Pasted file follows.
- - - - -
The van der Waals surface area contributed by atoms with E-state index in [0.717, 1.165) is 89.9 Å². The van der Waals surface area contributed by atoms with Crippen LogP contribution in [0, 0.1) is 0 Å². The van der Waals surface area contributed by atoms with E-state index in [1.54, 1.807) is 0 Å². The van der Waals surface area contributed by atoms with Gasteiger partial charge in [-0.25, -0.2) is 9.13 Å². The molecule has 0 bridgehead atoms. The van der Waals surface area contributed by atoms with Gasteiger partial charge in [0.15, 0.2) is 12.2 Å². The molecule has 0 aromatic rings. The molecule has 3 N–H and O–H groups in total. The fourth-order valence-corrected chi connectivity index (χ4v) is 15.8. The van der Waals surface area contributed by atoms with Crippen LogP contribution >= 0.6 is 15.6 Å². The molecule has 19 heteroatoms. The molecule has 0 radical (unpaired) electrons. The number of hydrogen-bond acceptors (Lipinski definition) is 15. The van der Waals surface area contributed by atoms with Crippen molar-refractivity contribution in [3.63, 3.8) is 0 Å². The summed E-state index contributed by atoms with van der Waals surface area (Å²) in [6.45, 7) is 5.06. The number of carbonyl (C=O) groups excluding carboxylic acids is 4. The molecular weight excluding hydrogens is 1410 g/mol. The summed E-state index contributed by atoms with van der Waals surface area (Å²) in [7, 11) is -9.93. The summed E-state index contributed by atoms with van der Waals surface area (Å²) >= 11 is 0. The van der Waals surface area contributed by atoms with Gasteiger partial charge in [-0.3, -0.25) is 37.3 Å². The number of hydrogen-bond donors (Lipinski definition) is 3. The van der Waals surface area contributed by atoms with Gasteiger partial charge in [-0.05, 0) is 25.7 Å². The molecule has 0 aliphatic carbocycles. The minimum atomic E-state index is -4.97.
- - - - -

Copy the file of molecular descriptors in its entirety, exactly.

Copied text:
The van der Waals surface area contributed by atoms with E-state index in [0.717, 1.165) is 89.9 Å². The van der Waals surface area contributed by atoms with Crippen LogP contribution in [0, 0.1) is 0 Å². The van der Waals surface area contributed by atoms with E-state index in [1.54, 1.807) is 0 Å². The van der Waals surface area contributed by atoms with Gasteiger partial charge in [-0.25, -0.2) is 9.13 Å². The molecule has 0 bridgehead atoms. The van der Waals surface area contributed by atoms with Gasteiger partial charge in [0.15, 0.2) is 12.2 Å². The molecule has 0 aromatic rings. The molecule has 3 N–H and O–H groups in total. The fourth-order valence-corrected chi connectivity index (χ4v) is 15.8. The van der Waals surface area contributed by atoms with Crippen LogP contribution >= 0.6 is 15.6 Å². The molecule has 19 heteroatoms. The molecule has 0 radical (unpaired) electrons. The number of hydrogen-bond acceptors (Lipinski definition) is 15. The van der Waals surface area contributed by atoms with Crippen molar-refractivity contribution in [3.63, 3.8) is 0 Å². The summed E-state index contributed by atoms with van der Waals surface area (Å²) in [6.45, 7) is 5.06. The number of carbonyl (C=O) groups excluding carboxylic acids is 4. The molecular weight excluding hydrogens is 1410 g/mol. The summed E-state index contributed by atoms with van der Waals surface area (Å²) in [7, 11) is -9.93. The summed E-state index contributed by atoms with van der Waals surface area (Å²) >= 11 is 0. The van der Waals surface area contributed by atoms with Gasteiger partial charge in [-0.3, -0.25) is 37.3 Å². The number of hydrogen-bond donors (Lipinski definition) is 3. The van der Waals surface area contributed by atoms with Gasteiger partial charge in [-0.05, 0) is 25.7 Å². The molecule has 0 aliphatic carbocycles. The minimum atomic E-state index is -4.97.